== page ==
Wind Turbines: Who is my Neighbour?

I recently received the following, from a legal up-date service called Law Now (www.law-now.com).  It is their up-date on the law on wind farms as it currently stands — I think it’s worth sharing.

The House of Lords is currently considering the Wind Turbines (Minimum Distances from Residential Premises) Bill, which relates to England & Wales.  The Bill was debated by the Lords on 10 June 2011, during which a wide-ranging discussion took place on issues including the effect of wind turbines on rural areas and meeting the UK’s renewable energy targets.  The Bill is set to go to committee for closer examination of its provisions, but a date for this has not yet been scheduled.

The Bill proposes to increase the distance required between residential areas and the site of a wind turbine.  At present, in England, there is no set legal distance, although planning policy noise limits suggest a separation of around 350 metres.  A quieter wind farm may well be allowed closer to residences under the current rules.

In Scotland and Wales, the guidelines encourage greater separation distances.  Scotland suggests a guideline distance of 2km, largely due to the visual effect of the turbines, and Wales 500m.  The current Bill recommends following the Scottish example in both England and Wales, and implementing a requirement for a larger gap between residential accommodation and turbines.  The proposed distances range from 1000 metres to 3000 metres, depending on the size of the wind turbine.

Separation distances are controversial.  Some argue that close proximity is essential, for example, where a small-scale array or single turbine serves a house or village not on or near a national grid connection.  However, many of those living in close proximity to wind farms are often convinced that they have a detrimental effect on both house values and health.  At present, compensation is not commonly awarded to those who reside near wind farms, despite these complaints.

Julian and Jane Davis are one example of a family who believe the location of a wind farm, 1,000 metres from their home, has damaged both their health and house value.  They are farmers in Lincolnshire and claim they were forced to leave their home after the constant low frequency noise from the wind farm disturbed their sleep and caused them to become ill.  Their counsel, Peter Harrison QC, claims that the effect was so severe that the farmhouse is unsellable as a family home.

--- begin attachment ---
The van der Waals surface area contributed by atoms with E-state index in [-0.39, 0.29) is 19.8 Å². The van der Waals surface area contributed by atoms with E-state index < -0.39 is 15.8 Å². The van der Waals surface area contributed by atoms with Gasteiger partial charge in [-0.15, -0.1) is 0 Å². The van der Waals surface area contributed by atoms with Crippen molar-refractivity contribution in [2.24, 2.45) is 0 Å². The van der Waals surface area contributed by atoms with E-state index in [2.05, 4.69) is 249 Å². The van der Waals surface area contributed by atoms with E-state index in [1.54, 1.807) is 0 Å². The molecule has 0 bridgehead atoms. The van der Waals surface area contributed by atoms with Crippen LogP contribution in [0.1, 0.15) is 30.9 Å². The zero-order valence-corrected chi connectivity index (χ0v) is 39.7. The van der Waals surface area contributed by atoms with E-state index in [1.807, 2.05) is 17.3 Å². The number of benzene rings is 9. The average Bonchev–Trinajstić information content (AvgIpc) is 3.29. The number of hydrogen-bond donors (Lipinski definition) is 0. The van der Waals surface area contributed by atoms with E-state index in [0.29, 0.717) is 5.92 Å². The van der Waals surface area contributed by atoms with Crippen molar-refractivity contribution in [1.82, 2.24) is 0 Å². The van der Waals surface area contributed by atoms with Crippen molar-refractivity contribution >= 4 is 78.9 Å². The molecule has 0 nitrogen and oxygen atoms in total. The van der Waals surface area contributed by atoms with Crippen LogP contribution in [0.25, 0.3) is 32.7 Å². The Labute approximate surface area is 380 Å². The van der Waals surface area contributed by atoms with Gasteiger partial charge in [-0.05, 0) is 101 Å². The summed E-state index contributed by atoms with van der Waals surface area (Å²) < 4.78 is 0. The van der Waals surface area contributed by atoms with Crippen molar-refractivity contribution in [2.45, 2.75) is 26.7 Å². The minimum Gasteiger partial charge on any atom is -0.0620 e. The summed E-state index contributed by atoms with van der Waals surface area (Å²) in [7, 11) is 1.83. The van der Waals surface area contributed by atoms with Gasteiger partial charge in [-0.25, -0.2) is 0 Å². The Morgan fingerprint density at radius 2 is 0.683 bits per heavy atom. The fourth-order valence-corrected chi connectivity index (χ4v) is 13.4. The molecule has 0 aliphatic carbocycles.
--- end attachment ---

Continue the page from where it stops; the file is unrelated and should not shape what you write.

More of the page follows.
The couple are currently litigating a compensation claim against the wind farm owners, builders and landowners, and seeking £380,000 compensation.  Additionally, they are seeking an injunction to restrict the operation of the wind farm.  That claim is currently being heard in the High Court.

Wind power is high on the agenda in both Scotland and England.  Alex Salmond has recently announced that Scotland aims to source 100% of its energy from green energy sources by 2020, whilst in England plans are in place to construct one of the first gigawatt wind turbines.  This reflects a certain inevitability that wind farms will continue to grow and develop in both Scotland and England.  However, where they will be sited and how much it will cost developers may be seen more clearly when a decision is reached in the Davis case.  The wind farm industry will be following this case closely.


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5 Responses to Wind Turbines: Who is my Neighbour?

  1. Hopefully this bill will knock out most of the proposed wind farms.

    BTW I’ve just seen this and thought it worth sharing – Climate change related obsessive and depressive behaviours has led to the creation of the term “carborexia,” which “refers to individuals who have a fanatical desire to reduce their personal carbon footprint, to the point where it severely affects their lifestyle and normal daily activities.”

    SEE REPORT http://nipccreport.org/articles/2011/jul/12jul2011a1.html

  2. Pingback: Wind Turbines: Who is my Neighbour? « Roger Helmer MEP | Wind Power

  3. schutty says:

    Yes, being 600m from two proposed 100m turbines, lets see what the High court says for the Davis, and let’s hope the Lords take note and foloow suit with a sensible bill – 2km seems resonable. I can live with the view, but not the noise! Evidence of of ruined lives is unequivocal especially in the Davis case, but will the judges pander to the politicians or to protection of the citizen. Let’s hope it’s the latter! That would be the righteous decision.

  4. worried says:

    Any update as to the date the bill will go to committee? From a concerned neighbour of the proposed 22 wind turbines at Heckington Fen.

  5. Marie C Murray says:

    Unfortunately, here in Northern Ireland, the Planning Service pander to developers. I have had a 75 metre 850kw turbine built 250m from my property and the owner has now been granted permission for 2 more of the same size – despite the planners own guidelines of at least 10 diameters of the blades from residential housing. The noise has meant no sleep, no pleasure in my garden and shadow flicker which has driven me to distraction – no one in authority is prepared to help.
    Marie C

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